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The Cambridge Awaits Appellate Ruling on Its Citi Bike Lawsuit

The Cambridge, 175 W. 13th Street, Greenwich Village

Citi Bike racks at The Cambridge, 175 W. 13th Street, Manhattan. Photo by Jennifer Wu for Habitat. Click to enlarge
June 19, 2014

"It's definitely a not-in-my-backyard thing," Caroline Samponaro, senior director of campaigns and organizing at the New York City-based advocacy group Transportation Alternatives, says about the complaints. "There is this idea that individuals have the right to determine what will and won't happen on public space in the city." Her organization is not a party to the lawsuits. The bike racks are on city property, she notes, adding that although there were years of community input, city residents don't have the final say in decisions over location.

Part of Public Transit

"The bike share is designed to be part of the public-transportation network," she says. "It's supposed to supplement the bus and train system."

So just what are the complaints? At The Cambridge, a roughly 135-unit co-op at 175 West 13th Street in Manhattan's Greenwich Village, a 39-rack station was partially blocking the building's entrance. Just days after the board filed a legal challenge last year, an elderly resident had a medical emergency, reports David R. Marcus, the board vice president.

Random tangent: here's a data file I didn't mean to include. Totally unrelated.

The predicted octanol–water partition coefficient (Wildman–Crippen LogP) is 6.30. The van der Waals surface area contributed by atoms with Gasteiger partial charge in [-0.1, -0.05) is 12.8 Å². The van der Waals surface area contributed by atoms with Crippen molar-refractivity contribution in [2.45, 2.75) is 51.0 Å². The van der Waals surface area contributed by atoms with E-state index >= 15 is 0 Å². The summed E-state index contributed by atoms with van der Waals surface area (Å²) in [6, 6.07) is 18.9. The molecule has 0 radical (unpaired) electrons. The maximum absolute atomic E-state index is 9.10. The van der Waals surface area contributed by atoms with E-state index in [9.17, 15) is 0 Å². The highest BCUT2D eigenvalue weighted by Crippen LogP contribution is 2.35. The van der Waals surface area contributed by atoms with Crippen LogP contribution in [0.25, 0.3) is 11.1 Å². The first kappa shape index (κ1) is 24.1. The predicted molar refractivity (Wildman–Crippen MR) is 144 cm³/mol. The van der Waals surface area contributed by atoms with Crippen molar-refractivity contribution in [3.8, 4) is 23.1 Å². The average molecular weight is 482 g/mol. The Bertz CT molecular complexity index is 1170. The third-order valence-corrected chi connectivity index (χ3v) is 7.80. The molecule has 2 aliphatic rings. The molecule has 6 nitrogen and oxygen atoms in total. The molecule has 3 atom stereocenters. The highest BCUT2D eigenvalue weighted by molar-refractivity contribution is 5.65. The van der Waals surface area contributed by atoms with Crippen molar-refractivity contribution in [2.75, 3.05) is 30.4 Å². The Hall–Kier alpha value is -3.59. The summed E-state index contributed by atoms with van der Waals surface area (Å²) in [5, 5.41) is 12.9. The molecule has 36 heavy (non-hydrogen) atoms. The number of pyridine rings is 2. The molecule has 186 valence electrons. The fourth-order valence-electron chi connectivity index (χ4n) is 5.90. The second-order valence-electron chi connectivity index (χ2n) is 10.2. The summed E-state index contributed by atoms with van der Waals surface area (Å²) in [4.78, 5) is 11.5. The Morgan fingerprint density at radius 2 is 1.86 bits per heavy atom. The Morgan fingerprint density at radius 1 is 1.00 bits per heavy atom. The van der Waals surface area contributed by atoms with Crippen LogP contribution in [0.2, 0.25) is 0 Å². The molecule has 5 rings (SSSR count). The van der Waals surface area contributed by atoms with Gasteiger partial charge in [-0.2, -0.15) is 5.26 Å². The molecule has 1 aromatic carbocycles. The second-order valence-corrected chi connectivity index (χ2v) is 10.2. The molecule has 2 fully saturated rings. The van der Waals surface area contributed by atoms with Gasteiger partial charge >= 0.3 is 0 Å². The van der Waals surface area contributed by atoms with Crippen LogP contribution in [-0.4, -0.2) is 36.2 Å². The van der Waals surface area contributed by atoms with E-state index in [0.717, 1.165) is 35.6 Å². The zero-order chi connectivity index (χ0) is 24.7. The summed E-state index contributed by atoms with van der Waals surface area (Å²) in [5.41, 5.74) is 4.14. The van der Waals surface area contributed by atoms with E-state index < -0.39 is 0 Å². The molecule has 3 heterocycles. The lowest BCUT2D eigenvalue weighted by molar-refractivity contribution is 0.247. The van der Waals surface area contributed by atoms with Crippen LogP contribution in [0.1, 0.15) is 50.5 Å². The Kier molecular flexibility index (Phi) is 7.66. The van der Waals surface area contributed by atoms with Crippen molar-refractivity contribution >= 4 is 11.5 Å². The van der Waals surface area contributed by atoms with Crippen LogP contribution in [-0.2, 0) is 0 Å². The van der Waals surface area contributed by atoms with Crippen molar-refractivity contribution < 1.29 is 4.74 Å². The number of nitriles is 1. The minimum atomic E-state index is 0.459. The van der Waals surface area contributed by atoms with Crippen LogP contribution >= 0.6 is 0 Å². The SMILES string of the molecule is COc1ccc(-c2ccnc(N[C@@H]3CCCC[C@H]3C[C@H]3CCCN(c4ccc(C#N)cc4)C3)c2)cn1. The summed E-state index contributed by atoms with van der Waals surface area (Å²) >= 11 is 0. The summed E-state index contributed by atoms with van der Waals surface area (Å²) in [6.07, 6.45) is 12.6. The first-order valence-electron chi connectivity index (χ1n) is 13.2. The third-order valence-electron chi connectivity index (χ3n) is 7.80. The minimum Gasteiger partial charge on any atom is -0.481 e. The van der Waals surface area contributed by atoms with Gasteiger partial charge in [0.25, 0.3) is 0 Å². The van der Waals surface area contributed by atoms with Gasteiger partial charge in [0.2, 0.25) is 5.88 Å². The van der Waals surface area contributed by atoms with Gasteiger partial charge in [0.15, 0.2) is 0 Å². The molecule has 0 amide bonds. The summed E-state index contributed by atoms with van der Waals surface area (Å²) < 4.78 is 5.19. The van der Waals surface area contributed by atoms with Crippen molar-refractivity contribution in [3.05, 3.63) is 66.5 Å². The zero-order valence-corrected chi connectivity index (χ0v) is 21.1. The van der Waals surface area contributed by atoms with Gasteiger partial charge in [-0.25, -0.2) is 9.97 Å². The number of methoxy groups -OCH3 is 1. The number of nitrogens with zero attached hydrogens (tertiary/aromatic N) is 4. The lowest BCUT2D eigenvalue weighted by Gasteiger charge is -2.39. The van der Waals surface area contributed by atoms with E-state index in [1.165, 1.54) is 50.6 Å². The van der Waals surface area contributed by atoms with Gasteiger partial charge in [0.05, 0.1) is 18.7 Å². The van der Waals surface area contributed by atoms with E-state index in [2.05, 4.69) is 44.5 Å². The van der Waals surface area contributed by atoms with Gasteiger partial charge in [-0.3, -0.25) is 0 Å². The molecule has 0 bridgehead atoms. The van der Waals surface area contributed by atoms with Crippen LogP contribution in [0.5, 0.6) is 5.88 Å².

"The ambulance had to park down the block because they could not get to the curb," Marcus says of the incident. "He was OK, thankfully, but they had to wheel the gurney down the block to get him into the ambulance."

True or False?

A Fire Department official, however, cast doubt on that story. FDNY spokesperson Frank Gribbon told that, "The fire units on scene had absolutely no problem accessing this building," and added that in terms of Cite Bike stations elsewhere, "There have been no problems. None." The website also noted, with a photo, that prior to the Citi Bike station, parked cars used that space without engendering complaints. Regardless, workers days later removed several bike racks that were directly in front of the entrance.

Despite the removals, the co-op is still pursuing its legal claim.It lost when New York State Supreme Court Judge Cynthia S. Kern threw out the complaint in October 2013, but the case saw oral arguments at the appellate division in early May. A ruling is expected soon.


Adapted from "Not in Front of My Building" by Jennifer V. Hughes (Habitat, June 2014)

Photo by Jennifer Wu. Click to enlarge.

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